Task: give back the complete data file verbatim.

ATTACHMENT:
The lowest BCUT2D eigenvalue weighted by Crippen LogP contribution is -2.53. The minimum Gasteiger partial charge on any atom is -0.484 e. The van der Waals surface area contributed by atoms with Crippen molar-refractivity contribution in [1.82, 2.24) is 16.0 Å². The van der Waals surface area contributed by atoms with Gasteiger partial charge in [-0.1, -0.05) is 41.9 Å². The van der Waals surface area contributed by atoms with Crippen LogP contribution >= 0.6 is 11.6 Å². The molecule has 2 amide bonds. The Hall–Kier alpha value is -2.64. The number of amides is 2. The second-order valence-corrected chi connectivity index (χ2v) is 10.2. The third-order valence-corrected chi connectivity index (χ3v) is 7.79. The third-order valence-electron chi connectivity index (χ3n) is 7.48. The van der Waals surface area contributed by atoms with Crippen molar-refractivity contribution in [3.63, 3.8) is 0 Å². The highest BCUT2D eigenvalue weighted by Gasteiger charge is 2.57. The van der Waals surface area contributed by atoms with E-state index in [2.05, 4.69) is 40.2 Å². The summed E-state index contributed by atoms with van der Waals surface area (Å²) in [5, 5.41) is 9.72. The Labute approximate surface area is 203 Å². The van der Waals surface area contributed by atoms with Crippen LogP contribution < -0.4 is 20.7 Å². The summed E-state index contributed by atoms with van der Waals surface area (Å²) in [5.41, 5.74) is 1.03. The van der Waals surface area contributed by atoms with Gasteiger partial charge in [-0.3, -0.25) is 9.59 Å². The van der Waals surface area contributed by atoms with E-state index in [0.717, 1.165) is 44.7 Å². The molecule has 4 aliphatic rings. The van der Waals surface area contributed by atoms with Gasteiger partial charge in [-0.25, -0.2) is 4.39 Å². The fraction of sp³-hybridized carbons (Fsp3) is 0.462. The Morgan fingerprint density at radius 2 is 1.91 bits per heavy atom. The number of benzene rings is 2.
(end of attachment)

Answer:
The lowest BCUT2D eigenvalue weighted by Crippen LogP contribution is -2.53. The minimum Gasteiger partial charge on any atom is -0.484 e. The van der Waals surface area contributed by atoms with Crippen molar-refractivity contribution in [1.82, 2.24) is 16.0 Å². The van der Waals surface area contributed by atoms with Gasteiger partial charge in [-0.1, -0.05) is 41.9 Å². The van der Waals surface area contributed by atoms with Crippen LogP contribution >= 0.6 is 11.6 Å². The molecule has 2 amide bonds. The Hall–Kier alpha value is -2.64. The number of amides is 2. The second-order valence-corrected chi connectivity index (χ2v) is 10.2. The third-order valence-corrected chi connectivity index (χ3v) is 7.79. The third-order valence-electron chi connectivity index (χ3n) is 7.48. The van der Waals surface area contributed by atoms with Crippen molar-refractivity contribution in [3.63, 3.8) is 0 Å². The highest BCUT2D eigenvalue weighted by Gasteiger charge is 2.57. The van der Waals surface area contributed by atoms with E-state index in [2.05, 4.69) is 40.2 Å². The summed E-state index contributed by atoms with van der Waals surface area (Å²) in [5, 5.41) is 9.72. The Labute approximate surface area is 203 Å². The van der Waals surface area contributed by atoms with Crippen LogP contribution < -0.4 is 20.7 Å². The summed E-state index contributed by atoms with van der Waals surface area (Å²) in [5.41, 5.74) is 1.03. The van der Waals surface area contributed by atoms with Gasteiger partial charge in [-0.3, -0.25) is 9.59 Å². The van der Waals surface area contributed by atoms with E-state index in [0.717, 1.165) is 44.7 Å². The molecule has 4 aliphatic rings. The van der Waals surface area contributed by atoms with Gasteiger partial charge in [-0.25, -0.2) is 4.39 Å². The fraction of sp³-hybridized carbons (Fsp3) is 0.462. The Morgan fingerprint density at radius 2 is 1.91 bits per heavy atom. The number of benzene rings is 2.